Diane, a soft-spoken, warmhearted woman in her 40s, is just finishing her shift with one of her favorite clients. They spent the morning at the beach and had lunch at his favorite restaurant. Before their outing, she’d managed to convince her client, who suffers from dementia, to shower, despite his reluctance, and eat a healthy, diabetes-friendly breakfast. Their time together allowed his wife to have a much-needed break in her role as sole caregiver.
While this has been a good day in the world of caregiving, there are difficult moments, when these professionals need to use their life experience, knowledge of illness, training, emotional intelligence, problem-solving skills and their empathy to overcome challenges. On days when they must deal with a dementia client shouting at them or someone suffering from incontinence or when their job is to console a grieving spouse, it takes a special person to stay present and compassionate.
Being a caregiver is not a job for the faint of heart – they give so much of themselves as they care physically and emotionally for their clients. It could be one of the closest relationships between a health care provider and a patient in the entire field of medicine.
Phil Emmert, who works in business development at Commonwise Home Care, explained: “Our caregivers are very much invested in their clients. This is not just a job. They want to add value, to bring joy to their clients every day.”
Amber Roberts, also with Commonwise Home Care, explained that they work hard to recruit and retain the very best caregivers.
“Those who feel a calling for this work – who have a talent for it. To do this job well you have to be multifaceted and well-rounded,” she said.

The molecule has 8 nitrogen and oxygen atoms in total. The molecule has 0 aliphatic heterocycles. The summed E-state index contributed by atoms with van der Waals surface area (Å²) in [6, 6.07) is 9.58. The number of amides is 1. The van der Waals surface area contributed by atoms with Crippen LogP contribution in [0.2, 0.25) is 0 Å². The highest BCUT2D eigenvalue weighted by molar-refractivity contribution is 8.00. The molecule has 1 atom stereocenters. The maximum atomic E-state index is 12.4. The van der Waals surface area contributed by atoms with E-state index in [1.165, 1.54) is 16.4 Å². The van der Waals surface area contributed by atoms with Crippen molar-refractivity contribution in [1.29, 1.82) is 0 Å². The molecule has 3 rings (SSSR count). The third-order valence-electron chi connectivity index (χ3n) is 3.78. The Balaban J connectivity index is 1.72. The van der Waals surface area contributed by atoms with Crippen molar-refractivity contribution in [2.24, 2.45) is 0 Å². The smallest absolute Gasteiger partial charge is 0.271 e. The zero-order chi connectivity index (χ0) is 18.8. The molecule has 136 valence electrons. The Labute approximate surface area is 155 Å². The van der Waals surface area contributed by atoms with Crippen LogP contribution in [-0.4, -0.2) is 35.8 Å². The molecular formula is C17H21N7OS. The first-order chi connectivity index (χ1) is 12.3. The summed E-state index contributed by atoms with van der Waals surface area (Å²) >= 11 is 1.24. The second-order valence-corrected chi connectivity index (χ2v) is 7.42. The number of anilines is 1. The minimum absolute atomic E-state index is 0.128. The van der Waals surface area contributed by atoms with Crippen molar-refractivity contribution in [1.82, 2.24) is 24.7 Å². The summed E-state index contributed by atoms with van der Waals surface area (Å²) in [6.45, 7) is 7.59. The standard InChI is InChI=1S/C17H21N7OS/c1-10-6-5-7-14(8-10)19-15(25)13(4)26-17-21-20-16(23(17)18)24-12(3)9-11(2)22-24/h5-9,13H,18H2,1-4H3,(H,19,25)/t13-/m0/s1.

Shifts for clients can range from four hours a day to 24/7 care. Each client and his or her needs are vastly different. It’s important to match the client and caregiver based on skill level and need but also on personality.
“We want this to be a relationship that lasts. We’ve seen how strong that bond between caregiver and client can be – and how transformative it can be,” explained Kate Evans, executive director of Commonwise Home Care in Charleston.
Emmert continued, “We know that for clients and their families, what matters most is the person coming into the home – are they trustworthy, are they kind, are they going to care for my loved one as I would?”
Caregivers like Diane exemplify how and why caregiving is a noble profession – one that should be valued and respected.
Emmert explained: “We recognize how hard they work. Caregiving is a career that not just anyone can do. We really appreciate our caregivers as professionals, and we support their growth at Commonwise.”
Emmert corrected himself for calling it caregiving: “Really, what they are doing is ‘joy-giving.’”
For more information on Commonwise Home Care, visit www.commonwisecare.com or call 843-779-9598.
By Theresa Stratford